Larry Kessler: It’s Not What You Make...
It’s What You Keep
Larry Kessler Financial Services is an example of how to create an accounting firm built on friendships, trust, and fair dealings.
“I don’t advertise,” he says. “I focus on giving each client a better job than they have ever seen, combined with the best service I can give. I now handle second and third-generation clients, the children and grandchildren of clients I have had from my early days.”
His tax partner of choice is Drake Software.
“I started with Drake in 2009 because a colleague was using the software and absolutely raved about the customer support,” said Kessler. “I had other software but was helping him out with some of his returns on his Drake software and I was hooked. And now, I’m the one telling other tax professionals how great Drake Software is.”
Kessler didn’t set out to become an accountant. In fact, two years into a pre-medicine curriculum at Brooklyn College, he realized that he wouldn’t have the financial resources to attend medical school.
He switched his major to accounting and completed all the courses in his final two years of college. The real education came at the suggestion of his professor of federal tax law, who suggested that if the class wanted to really understand tax law they should work as a seasonal tax preparer. Kessler walked across the street and accepted a job with H&R Block.
“I started doing tax returns for friends and relatives, and eventually became their accountant,” he says. “Back in 1978, there were few computer programs, or computers for that matter, and all the tax returns were done by hand. I learned more by actually doing tax returns than I think I ever could have learned just by reading about how to do them.”
“By 1982 I was working full time for an accounting firm, and also serving my own set of clients. I had a lot of respect for the senior partner of that firm, so when my practice started getting busy I was open and honest with him and we agreed to a part time working relationship. When it was time for me to completely break out on my own, instead of quitting and letting any of his clients come to me, I approached him and told him that these clients would prefer to stay with me, but that I would prefer to purchase them from him and not just take them away.”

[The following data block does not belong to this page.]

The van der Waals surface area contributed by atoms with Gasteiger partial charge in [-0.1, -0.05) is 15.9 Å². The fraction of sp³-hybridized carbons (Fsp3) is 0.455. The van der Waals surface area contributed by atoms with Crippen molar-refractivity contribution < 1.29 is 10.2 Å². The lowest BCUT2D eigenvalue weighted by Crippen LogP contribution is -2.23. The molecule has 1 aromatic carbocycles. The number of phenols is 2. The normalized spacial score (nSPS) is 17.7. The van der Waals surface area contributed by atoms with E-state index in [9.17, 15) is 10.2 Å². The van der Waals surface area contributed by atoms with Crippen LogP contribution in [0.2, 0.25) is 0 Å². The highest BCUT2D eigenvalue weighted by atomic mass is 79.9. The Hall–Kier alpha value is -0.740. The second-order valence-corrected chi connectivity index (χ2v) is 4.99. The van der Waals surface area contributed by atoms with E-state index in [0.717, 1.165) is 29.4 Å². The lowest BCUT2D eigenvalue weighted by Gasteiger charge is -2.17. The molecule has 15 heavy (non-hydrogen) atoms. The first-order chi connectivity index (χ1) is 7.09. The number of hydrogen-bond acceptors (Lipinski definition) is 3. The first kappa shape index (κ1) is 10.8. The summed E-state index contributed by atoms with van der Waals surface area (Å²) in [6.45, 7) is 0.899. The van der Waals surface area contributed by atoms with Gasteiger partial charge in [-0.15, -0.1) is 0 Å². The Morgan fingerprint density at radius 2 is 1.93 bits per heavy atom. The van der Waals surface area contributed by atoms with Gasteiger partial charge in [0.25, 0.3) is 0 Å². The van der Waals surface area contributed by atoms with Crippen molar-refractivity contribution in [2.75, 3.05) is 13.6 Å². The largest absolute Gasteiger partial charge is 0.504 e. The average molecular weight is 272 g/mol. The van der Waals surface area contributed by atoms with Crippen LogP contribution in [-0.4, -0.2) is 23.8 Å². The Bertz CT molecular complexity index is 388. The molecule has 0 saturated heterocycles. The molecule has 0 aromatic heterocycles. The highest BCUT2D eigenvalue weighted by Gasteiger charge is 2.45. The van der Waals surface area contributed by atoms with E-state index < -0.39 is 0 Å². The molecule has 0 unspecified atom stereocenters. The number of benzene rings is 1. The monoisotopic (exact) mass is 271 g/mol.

“To this day, I still have some of those clients, and because I did the right thing, I have maintained a friendship with the senior partner in that firm.”
Working from his offices on Long Island and midtown Manhattan, Kessler is an enrolled agent, privileged to represent clients before the IRS. He provides over 100 business clients and 300-400 individual clients with accounting, tax, financial planning, and wealth management services.
Kessler grew up on the streets of Brooklyn, was co-captain of the swimming and wrestling teams at Sheepshead Bay High School, and earned his accounting degree at Brooklyn College. He is still an avid swimmer and Master Scuba Diver Trainer and has made multiple dives to the wreck of the Andrea Doria off the coast of Massachusetts. Active in his Temple and community, he also frequents late night blues clubs in the New York City area. He is so well known in the blues clubs as the accountant for many famous musicians and is often considered part of the band without having to actually play an instrument.
“For a very long time, my main office was a room in my home, whether it was the second bedroom in my Brooklyn apartment, or the massive construction project that added a real office to the back of my Lido Beach home,” he says. “But in the past three or four years, I have added on a new part of the practice with partners in a midtown Manhattan office where we specialize in financial planning and investment management.”
“As business grows, you have to find better and more efficient ways of handling things while maintaining the expected level of excellence that is your trademark. I don’t really want to be a ‘tax mill’ and do 3,000 tax returns. I have become a boutique type operation where every number placed on a tax return is carefully considered and analyzed for accuracy. Final diagnostics are done on every tax return to make sure that they are accurate and make sense,” he adds.
Kessler says that there is no such thing as a typical day. During tax season, his days can be 20 hours long and seven days per week. When it is not tax season, he schedules meetings with clients in NYC spaced strategically enough to get in up to 8 miles of walking in a day. He makes sure to schedule lunch or dinner plans with clients, to keep in touch and make sure that all their needs are met. Every client, he asserts, is unique and deserves the time.
“The numbers in the boxes all look the same on a tax return,” he says, “but behind those numbers are people running businesses. That’s why you never sacrifice quality for quantity. I don’t rush through tax returns just to get them done, as it is always better to do it right, than to do it right now. On the back of my business card is printed ‘The bitterness of poor quality remains long after the sweetness of a low price is forgotten.’ Someone else will always do the job for less, but quality rises to the top.”
“Our goal is to do the best for our clients’ portfolios with an eye towards the tax implications of everything that they do. We like to say, ‘It’s not what you make, it’s what you keep.’ At the end of the day, getting a client in the highest tax brackets a better rate on his investments in something with no risk that is completely safe and protected is very satisfying for us as tax professionals.”
“Drake has helped to streamline my tax return preparation and there are still many aspects of Drake’s software products that I haven’t even taken full advantage of. They provide excellent support, and the support professionals have become both friends and business partners. I recommend Drake Software often. I am a big fan and not shy about voicing my opinion.”